“Our findings show an unprecedented degree of complexity and compensatory relationships among hnRNP proteins and their splicing targets that likely confer robustness to cells. The orchestration of RNA binding proteins is not only important for the homeostasis of the cell, but – by mapping the location of binding sites and all the regulatory places in a gene – this study could reveal how disruption of the process leads to disease and, perhaps, a way to intervene.”
Additional contributors to the study include Anthony Q. Vu, Justin D. Arnold, Tiffany Y. Liang, Patrick P. Liu and Bernice Y. Yan, UCSD Cellular and Molecular Medicine; John Paul Donohue, Lily Shiue and Manuel Ares, Jr., UC Santa Cruz; Shawn Hoon and Sydney Brenner, A*STAR, Singapore.
The study was funded in part by grants from the National Institutes of Health and the UC San Diego Stem Cell Research Program.
Debra Kain | Newswise Science News
Ion treatments for cardiac arrhythmia — Non-invasive alternative to catheter-based surgery
20.01.2017 | GSI Helmholtzzentrum für Schwerionenforschung GmbH
Seeking structure with metagenome sequences
20.01.2017 | DOE/Joint Genome Institute
An important step towards a completely new experimental access to quantum physics has been made at University of Konstanz. The team of scientists headed by...
Yersiniae cause severe intestinal infections. Studies using Yersinia pseudotuberculosis as a model organism aim to elucidate the infection mechanisms of these...
Researchers from the University of Hamburg in Germany, in collaboration with colleagues from the University of Aarhus in Denmark, have synthesized a new superconducting material by growing a few layers of an antiferromagnetic transition-metal chalcogenide on a bismuth-based topological insulator, both being non-superconducting materials.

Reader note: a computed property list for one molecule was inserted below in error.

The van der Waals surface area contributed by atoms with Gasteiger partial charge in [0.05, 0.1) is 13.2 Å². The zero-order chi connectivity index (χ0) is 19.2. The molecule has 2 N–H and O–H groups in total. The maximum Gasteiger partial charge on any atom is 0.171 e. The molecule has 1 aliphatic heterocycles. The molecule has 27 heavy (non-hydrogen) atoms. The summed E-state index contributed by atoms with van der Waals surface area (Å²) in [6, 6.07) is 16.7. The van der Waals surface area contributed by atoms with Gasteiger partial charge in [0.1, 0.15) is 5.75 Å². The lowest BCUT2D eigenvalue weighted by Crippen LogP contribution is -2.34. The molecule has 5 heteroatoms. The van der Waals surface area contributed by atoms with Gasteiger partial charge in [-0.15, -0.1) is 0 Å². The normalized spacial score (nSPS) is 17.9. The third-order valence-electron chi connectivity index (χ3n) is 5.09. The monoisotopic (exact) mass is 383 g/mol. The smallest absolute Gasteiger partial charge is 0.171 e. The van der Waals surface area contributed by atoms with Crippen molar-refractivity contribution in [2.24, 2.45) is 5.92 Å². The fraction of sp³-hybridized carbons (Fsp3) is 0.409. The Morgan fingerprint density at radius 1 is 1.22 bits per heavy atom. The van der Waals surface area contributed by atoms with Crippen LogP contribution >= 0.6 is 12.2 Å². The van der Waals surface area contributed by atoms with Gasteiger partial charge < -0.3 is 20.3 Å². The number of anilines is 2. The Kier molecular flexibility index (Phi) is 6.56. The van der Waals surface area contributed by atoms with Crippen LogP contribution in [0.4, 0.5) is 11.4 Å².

While superconductivity and magnetism are generally believed to be mutually exclusive, surprisingly, in this new material, superconducting correlations...
Laser-driving of semimetals allows creating novel quasiparticle states within condensed matter systems and switching between different states on ultrafast time scales
Studying properties of fundamental particles in condensed matter systems is a promising approach to quantum field theory. Quasiparticles offer the opportunity...
Among the general public, solar thermal energy is currently associated with dark blue, rectangular collectors on building roofs. Technologies are needed for aesthetically high quality architecture which offer the architect more room for manoeuvre when it comes to low- and plus-energy buildings. With the “ArKol” project, researchers at Fraunhofer ISE together with partners are currently developing two façade collectors for solar thermal energy generation, which permit a high degree of design flexibility: a strip collector for opaque façade sections and a solar thermal blind for transparent sections. The current state of the two developments will be presented at the BAU 2017 trade fair.
As part of the “ArKol – development of architecturally highly integrated façade collectors with heat pipes” project, Fraunhofer ISE together with its partners...
19.01.2017 | Event News
10.01.2017 | Event News
09.01.2017 | Event News
20.01.2017 | Awards Funding
20.01.2017 | Materials Sciences
20.01.2017 | Life Sciences